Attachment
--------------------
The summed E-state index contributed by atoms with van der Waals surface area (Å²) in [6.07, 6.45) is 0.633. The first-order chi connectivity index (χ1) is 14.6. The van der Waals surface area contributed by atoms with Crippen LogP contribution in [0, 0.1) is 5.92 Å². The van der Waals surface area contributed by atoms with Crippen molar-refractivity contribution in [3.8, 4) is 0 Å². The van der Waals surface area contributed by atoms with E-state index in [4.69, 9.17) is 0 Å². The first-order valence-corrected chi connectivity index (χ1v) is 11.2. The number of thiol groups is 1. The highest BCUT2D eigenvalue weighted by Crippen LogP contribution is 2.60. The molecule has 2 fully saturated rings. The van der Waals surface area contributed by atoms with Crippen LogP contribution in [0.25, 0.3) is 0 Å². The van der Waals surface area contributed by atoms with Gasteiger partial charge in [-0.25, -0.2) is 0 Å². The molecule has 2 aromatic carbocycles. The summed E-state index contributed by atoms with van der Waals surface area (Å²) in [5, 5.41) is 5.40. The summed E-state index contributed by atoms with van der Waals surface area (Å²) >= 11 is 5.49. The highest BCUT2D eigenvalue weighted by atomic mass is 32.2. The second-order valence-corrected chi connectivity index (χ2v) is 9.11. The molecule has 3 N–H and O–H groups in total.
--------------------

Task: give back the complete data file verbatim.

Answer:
The summed E-state index contributed by atoms with van der Waals surface area (Å²) in [6.07, 6.45) is 0.633. The first-order chi connectivity index (χ1) is 14.6. The van der Waals surface area contributed by atoms with Crippen LogP contribution in [0, 0.1) is 5.92 Å². The van der Waals surface area contributed by atoms with Crippen molar-refractivity contribution in [3.8, 4) is 0 Å². The van der Waals surface area contributed by atoms with E-state index in [4.69, 9.17) is 0 Å². The first-order valence-corrected chi connectivity index (χ1v) is 11.2. The number of thiol groups is 1. The highest BCUT2D eigenvalue weighted by Crippen LogP contribution is 2.60. The molecule has 2 fully saturated rings. The van der Waals surface area contributed by atoms with Crippen LogP contribution in [0.25, 0.3) is 0 Å². The van der Waals surface area contributed by atoms with Gasteiger partial charge in [-0.25, -0.2) is 0 Å². The molecule has 2 aromatic carbocycles. The summed E-state index contributed by atoms with van der Waals surface area (Å²) in [5, 5.41) is 5.40. The summed E-state index contributed by atoms with van der Waals surface area (Å²) >= 11 is 5.49. The highest BCUT2D eigenvalue weighted by atomic mass is 32.2. The second-order valence-corrected chi connectivity index (χ2v) is 9.11. The molecule has 3 N–H and O–H groups in total.